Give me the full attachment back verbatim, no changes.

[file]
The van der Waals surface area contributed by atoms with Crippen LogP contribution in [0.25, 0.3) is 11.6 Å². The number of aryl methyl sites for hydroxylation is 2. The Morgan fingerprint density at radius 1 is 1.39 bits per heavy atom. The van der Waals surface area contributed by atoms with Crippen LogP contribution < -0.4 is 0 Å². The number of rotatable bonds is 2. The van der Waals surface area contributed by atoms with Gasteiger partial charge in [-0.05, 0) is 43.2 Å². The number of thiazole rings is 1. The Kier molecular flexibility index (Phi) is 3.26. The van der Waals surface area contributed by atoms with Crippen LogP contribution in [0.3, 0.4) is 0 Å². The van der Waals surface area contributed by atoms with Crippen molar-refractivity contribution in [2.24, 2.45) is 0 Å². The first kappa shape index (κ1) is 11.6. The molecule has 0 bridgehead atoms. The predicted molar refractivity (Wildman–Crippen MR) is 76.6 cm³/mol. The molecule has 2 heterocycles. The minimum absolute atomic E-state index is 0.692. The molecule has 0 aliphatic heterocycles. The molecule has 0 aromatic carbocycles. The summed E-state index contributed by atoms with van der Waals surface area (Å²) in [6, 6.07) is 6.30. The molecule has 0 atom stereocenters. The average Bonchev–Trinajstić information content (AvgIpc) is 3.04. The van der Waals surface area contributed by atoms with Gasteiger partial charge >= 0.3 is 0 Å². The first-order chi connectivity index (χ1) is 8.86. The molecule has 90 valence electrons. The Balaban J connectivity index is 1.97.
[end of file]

The van der Waals surface area contributed by atoms with Crippen LogP contribution in [0.25, 0.3) is 11.6 Å². The number of aryl methyl sites for hydroxylation is 2. The Morgan fingerprint density at radius 1 is 1.39 bits per heavy atom. The van der Waals surface area contributed by atoms with Crippen LogP contribution < -0.4 is 0 Å². The number of rotatable bonds is 2. The van der Waals surface area contributed by atoms with Gasteiger partial charge in [-0.05, 0) is 43.2 Å². The number of thiazole rings is 1. The Kier molecular flexibility index (Phi) is 3.26. The van der Waals surface area contributed by atoms with Crippen LogP contribution in [0.3, 0.4) is 0 Å². The van der Waals surface area contributed by atoms with Crippen molar-refractivity contribution in [2.24, 2.45) is 0 Å². The first kappa shape index (κ1) is 11.6. The molecule has 0 bridgehead atoms. The predicted molar refractivity (Wildman–Crippen MR) is 76.6 cm³/mol. The molecule has 2 heterocycles. The minimum absolute atomic E-state index is 0.692. The molecule has 0 aliphatic heterocycles. The molecule has 0 aromatic carbocycles. The summed E-state index contributed by atoms with van der Waals surface area (Å²) in [6, 6.07) is 6.30. The molecule has 0 atom stereocenters. The average Bonchev–Trinajstić information content (AvgIpc) is 3.04. The van der Waals surface area contributed by atoms with Gasteiger partial charge >= 0.3 is 0 Å². The first-order chi connectivity index (χ1) is 8.86. The molecule has 90 valence electrons. The Balaban J connectivity index is 1.97.